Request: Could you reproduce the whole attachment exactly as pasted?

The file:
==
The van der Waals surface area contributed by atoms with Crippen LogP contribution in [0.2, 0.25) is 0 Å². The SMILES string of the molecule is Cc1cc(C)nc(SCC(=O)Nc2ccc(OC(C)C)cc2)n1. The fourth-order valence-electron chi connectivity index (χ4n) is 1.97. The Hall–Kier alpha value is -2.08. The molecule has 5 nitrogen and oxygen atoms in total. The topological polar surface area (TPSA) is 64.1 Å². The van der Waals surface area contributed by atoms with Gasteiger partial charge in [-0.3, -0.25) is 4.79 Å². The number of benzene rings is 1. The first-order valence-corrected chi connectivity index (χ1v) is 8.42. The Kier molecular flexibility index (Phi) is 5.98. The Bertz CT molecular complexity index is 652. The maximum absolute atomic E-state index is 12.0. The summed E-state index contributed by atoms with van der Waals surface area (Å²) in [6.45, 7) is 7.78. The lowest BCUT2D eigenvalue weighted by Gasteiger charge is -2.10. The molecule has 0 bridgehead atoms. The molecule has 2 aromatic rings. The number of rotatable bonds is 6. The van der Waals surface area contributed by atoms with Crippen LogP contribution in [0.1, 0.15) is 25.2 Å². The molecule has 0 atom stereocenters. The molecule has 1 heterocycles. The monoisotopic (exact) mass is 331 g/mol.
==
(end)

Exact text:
The van der Waals surface area contributed by atoms with Crippen LogP contribution in [0.2, 0.25) is 0 Å². The SMILES string of the molecule is Cc1cc(C)nc(SCC(=O)Nc2ccc(OC(C)C)cc2)n1. The fourth-order valence-electron chi connectivity index (χ4n) is 1.97. The Hall–Kier alpha value is -2.08. The molecule has 5 nitrogen and oxygen atoms in total. The topological polar surface area (TPSA) is 64.1 Å². The van der Waals surface area contributed by atoms with Gasteiger partial charge in [-0.3, -0.25) is 4.79 Å². The number of benzene rings is 1. The first-order valence-corrected chi connectivity index (χ1v) is 8.42. The Kier molecular flexibility index (Phi) is 5.98. The Bertz CT molecular complexity index is 652. The maximum absolute atomic E-state index is 12.0. The summed E-state index contributed by atoms with van der Waals surface area (Å²) in [6.45, 7) is 7.78. The lowest BCUT2D eigenvalue weighted by Gasteiger charge is -2.10. The molecule has 0 bridgehead atoms. The molecule has 2 aromatic rings. The number of rotatable bonds is 6. The van der Waals surface area contributed by atoms with Crippen LogP contribution in [0.1, 0.15) is 25.2 Å². The molecule has 0 atom stereocenters. The molecule has 1 heterocycles. The monoisotopic (exact) mass is 331 g/mol.